Do you see how CRT, without claiming the name CRT, enters the church? Its tools can even be employed by those who oppose the system, but knowingly or unknowingly borrow the terms and tools. Even when teachers don’t recognizing the source of their ideas—things like white privilege, guilt by group identification, justice through power redistribution, the need for multi-perspectivalism instead of transcendent truth, etc.), many have brought into the church unbiblical ideas. Others too have brought into the church grain that will poison God’s people, not recognizing the leavening effect of CRT and its philosophy.
A Word from Church History
In the end, such a fusion of truth and error is not new. It goes back to the beginning when Satan deceived Adam’s bride. And today, Satan continues to deceive Christ’s bride. In 19th C. Scotland, James Haldane had to deal with this kind of attractive deception, just like we do, just like every generation. In fact, in his opening salvo against Christianity fused with philosophy, he closes his chapter with the words of Lutheran historian, J. L. Mosheim. Writing about the second century church, Mosheim notes how God’s people have always been tempted to move beyond the sufficiency of Scripture—a fact we must keep in mind when we encounter arguments that come from modern sociology and their related fields.
Indeed, to keep our eyes open to the errors of philosophy, guised as sociology, we will close with Mosheim’s words. For in these words about the early church, we are cautioned in any attempt to employ modern sociology to better read Scripture, order the church, seek justice, or preach the gospel. God’s word is sufficient and that is why we must be alert to the ways we are being led to abandon a simple and pure devotion to Christ. With that in mind, let us consider these words from J. L. Mosheim (pp. 25–27).
Among other accessions to the splendour and force of the growing Church, we may reckon the learned and ingenious labours of those philosophers and literati who were converted to Christianity in this century. I am sensible that the advantages arising from hence to the cause of true religion will be disputed by many; and, indeed, when the question is thus proposed, Whether:, upon the whole, the interests of Christianity have gained or lost by the writings of the learned, and the speculations of philosophers, that have been employed in its defence? I confess myself incapable of solving it in a satisfactory manner. For nothing is more manifest than this truth, that the noble simplicity and dignity of religion were sadly corrupted in many places, when the philosophers blended their opinions with its pure doctrines, and were audacious enough to submit that Divine system of faith and piety to be scrutinized and modified by the fallible rule of imperfect reason. (“External History of the Church in the Second Century,” 1:156, emphasis mine)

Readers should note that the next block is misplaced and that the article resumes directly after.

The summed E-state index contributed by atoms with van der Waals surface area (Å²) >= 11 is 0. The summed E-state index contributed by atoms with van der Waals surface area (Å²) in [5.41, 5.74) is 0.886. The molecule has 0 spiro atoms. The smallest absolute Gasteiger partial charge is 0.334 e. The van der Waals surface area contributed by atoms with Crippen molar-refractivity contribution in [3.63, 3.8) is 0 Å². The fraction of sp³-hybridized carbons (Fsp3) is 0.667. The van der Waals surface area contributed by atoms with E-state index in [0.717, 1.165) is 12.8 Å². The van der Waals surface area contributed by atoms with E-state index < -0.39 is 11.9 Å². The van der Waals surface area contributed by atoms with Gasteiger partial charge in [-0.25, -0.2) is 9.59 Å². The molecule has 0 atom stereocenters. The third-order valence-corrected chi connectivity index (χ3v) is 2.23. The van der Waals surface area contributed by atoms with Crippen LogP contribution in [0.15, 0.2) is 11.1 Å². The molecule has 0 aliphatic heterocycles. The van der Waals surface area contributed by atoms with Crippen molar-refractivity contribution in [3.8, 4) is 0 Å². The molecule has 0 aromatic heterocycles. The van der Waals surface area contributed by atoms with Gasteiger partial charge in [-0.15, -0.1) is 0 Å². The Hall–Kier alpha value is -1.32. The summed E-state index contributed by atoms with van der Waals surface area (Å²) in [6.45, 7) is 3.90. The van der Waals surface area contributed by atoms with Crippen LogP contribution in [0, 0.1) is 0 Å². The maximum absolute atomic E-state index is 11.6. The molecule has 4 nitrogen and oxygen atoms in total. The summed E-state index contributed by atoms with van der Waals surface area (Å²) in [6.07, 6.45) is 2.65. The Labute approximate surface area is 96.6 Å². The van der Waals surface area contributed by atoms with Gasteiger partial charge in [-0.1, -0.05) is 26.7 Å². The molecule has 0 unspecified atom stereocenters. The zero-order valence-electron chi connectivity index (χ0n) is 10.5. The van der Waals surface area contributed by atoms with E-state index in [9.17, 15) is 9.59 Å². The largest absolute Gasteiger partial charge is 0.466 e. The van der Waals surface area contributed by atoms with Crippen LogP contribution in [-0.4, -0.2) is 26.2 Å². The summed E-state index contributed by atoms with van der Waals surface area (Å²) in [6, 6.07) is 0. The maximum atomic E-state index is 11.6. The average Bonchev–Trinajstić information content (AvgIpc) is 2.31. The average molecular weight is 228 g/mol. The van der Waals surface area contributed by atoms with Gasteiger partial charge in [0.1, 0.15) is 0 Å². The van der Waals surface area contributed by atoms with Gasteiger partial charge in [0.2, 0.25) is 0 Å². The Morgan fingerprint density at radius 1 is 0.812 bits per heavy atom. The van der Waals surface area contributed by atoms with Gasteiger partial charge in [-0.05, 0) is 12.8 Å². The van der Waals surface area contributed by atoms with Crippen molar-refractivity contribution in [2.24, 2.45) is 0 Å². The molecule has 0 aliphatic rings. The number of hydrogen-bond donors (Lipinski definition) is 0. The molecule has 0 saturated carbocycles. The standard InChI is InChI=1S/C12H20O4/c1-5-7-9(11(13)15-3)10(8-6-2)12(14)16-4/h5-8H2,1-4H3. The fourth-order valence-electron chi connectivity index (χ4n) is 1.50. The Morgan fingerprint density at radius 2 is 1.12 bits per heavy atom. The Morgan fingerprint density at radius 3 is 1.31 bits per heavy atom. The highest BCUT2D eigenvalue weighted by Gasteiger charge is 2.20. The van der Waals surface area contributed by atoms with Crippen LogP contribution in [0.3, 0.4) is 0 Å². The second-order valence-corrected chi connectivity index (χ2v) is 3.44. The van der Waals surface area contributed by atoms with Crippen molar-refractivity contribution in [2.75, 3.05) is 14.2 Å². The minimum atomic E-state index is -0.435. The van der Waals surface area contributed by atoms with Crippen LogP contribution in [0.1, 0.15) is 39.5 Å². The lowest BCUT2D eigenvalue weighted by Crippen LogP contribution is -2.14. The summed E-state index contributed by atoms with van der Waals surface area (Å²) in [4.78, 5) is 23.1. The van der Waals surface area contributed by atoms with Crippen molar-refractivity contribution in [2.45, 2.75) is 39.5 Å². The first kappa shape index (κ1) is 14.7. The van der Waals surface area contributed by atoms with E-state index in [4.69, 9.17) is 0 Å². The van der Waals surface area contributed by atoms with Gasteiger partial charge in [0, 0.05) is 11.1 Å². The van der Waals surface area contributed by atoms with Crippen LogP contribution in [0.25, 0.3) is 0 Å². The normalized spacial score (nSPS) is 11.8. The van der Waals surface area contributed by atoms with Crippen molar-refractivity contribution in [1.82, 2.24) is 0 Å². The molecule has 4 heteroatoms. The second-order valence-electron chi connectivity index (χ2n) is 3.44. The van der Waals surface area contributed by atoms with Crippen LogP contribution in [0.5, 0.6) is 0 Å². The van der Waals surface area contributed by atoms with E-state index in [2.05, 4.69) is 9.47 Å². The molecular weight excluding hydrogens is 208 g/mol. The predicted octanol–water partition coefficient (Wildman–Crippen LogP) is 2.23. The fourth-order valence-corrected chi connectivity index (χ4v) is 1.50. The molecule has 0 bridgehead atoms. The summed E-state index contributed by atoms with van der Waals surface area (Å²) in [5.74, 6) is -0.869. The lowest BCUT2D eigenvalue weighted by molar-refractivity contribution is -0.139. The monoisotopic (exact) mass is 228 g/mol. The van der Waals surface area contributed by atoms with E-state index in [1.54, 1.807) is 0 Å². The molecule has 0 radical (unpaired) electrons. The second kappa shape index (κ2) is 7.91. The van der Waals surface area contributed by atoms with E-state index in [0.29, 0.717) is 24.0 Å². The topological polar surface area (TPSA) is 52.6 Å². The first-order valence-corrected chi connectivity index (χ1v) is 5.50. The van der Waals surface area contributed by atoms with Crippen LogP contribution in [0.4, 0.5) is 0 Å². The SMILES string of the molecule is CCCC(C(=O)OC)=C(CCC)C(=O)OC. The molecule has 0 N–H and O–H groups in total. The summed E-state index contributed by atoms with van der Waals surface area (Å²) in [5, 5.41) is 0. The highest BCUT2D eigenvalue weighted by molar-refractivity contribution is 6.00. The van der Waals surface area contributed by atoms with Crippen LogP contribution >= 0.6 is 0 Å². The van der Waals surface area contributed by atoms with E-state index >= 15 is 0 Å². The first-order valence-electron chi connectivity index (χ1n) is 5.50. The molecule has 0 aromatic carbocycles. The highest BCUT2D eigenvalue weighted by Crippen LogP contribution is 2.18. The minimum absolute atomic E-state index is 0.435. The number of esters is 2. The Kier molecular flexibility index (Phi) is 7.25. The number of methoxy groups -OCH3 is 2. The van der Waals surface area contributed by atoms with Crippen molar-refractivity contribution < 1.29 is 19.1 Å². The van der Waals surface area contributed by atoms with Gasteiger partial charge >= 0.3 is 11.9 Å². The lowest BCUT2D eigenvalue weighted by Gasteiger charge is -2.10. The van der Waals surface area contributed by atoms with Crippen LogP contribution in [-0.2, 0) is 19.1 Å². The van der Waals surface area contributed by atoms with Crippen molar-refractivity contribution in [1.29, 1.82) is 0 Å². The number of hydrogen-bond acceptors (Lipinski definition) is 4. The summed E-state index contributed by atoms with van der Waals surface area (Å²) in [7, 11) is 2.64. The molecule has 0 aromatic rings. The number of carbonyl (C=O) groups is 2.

‘This venerable simplicity was not indeed of a long duration; its beauty was gradually effaced by the laborious efforts of human learning, and the dark subtilties [sic] of imaginary science. Acute researches employed upon several religious subjects, concerning which ingenious decisions were pronounced, and, what was worst of all, several tenets of a chimerical philosophy were imprudently incorporated into the Christian system. This disadvantageous change,— this unhappy alteration of the primitive simplicity of the Christian religion, was chiefly owing to two reasons; the one drawn from pride, and the other from a sort of necessity. The former was the eagerness of certain learned men to bring about a union between the doctrines of Christianity and the opinions of the philosophers; for they thought it a very fine accomplishment to be able to express the precepts of Christ in the language of philosophers, civilians, and rabbins [rabbis]. The other reason that contributed to alter the simplicity of the Christian religion, was, the necessity of having recourse to logical definitions and nice distinctions, in order to confound the sophistical arguments which the infidel and the heretic employed; the one to overturn the Christian system, and the other to corrupt it. (“Doctrine of the Christian Church in the Second Century,” 1:183)
A Final Note
Let the reader understand. The errors of previous generations are not ours, but the way we err is. How many in defense of Christianity from the accusations of the world have gone astray from orthodoxy. In permitting the world to define terms and employ their (sociological) concepts, Christians must conform their speech and thought to unbiblical ideas. But when that happens, when we leave the simplicity of God’s Word, we will begin to mishandle the truth. The only question is, to what degree will we conflate truth and error? But clearly to join Scripture and sociology together will result in straying for a sincere and pure devotion to Christ, even if every protest is to to the contrary.
So church, let us take hold of the sufficiency of God’s Word and never feel ashamed for sticking with the Bible—its terms, its truth, and its tone. Even when others are importing the poisonous seeds of modern sociology into the church, let us continue to live on God’s Word alone.
Soli Deo Gloria, ds